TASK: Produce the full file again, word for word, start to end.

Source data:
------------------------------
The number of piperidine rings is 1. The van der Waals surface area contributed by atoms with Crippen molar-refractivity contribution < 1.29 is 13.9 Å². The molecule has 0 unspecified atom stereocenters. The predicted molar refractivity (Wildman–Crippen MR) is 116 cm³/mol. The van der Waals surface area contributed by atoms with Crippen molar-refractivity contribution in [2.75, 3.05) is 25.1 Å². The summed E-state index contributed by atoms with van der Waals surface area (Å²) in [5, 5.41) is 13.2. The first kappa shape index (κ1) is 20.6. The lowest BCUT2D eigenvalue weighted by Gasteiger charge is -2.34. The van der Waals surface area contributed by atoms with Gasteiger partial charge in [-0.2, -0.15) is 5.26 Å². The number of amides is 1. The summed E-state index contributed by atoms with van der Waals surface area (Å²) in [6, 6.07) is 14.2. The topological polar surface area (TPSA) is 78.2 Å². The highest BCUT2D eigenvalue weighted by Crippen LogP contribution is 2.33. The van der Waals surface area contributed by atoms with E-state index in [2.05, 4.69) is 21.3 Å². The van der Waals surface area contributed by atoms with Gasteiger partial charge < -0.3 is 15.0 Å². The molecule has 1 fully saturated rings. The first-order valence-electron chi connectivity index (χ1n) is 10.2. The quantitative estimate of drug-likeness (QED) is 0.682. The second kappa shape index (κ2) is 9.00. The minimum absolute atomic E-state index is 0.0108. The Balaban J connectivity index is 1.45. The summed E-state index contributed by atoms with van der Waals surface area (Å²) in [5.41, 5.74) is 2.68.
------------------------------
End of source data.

The number of piperidine rings is 1. The van der Waals surface area contributed by atoms with Crippen molar-refractivity contribution < 1.29 is 13.9 Å². The molecule has 0 unspecified atom stereocenters. The predicted molar refractivity (Wildman–Crippen MR) is 116 cm³/mol. The van der Waals surface area contributed by atoms with Crippen molar-refractivity contribution in [2.75, 3.05) is 25.1 Å². The summed E-state index contributed by atoms with van der Waals surface area (Å²) in [5, 5.41) is 13.2. The first kappa shape index (κ1) is 20.6. The lowest BCUT2D eigenvalue weighted by Gasteiger charge is -2.34. The van der Waals surface area contributed by atoms with Gasteiger partial charge in [-0.2, -0.15) is 5.26 Å². The number of amides is 1. The summed E-state index contributed by atoms with van der Waals surface area (Å²) in [6, 6.07) is 14.2. The topological polar surface area (TPSA) is 78.2 Å². The highest BCUT2D eigenvalue weighted by Crippen LogP contribution is 2.33. The van der Waals surface area contributed by atoms with E-state index in [2.05, 4.69) is 21.3 Å². The van der Waals surface area contributed by atoms with Gasteiger partial charge < -0.3 is 15.0 Å². The molecule has 1 fully saturated rings. The first-order valence-electron chi connectivity index (χ1n) is 10.2. The quantitative estimate of drug-likeness (QED) is 0.682. The second kappa shape index (κ2) is 9.00. The minimum absolute atomic E-state index is 0.0108. The Balaban J connectivity index is 1.45. The summed E-state index contributed by atoms with van der Waals surface area (Å²) in [5.41, 5.74) is 2.68.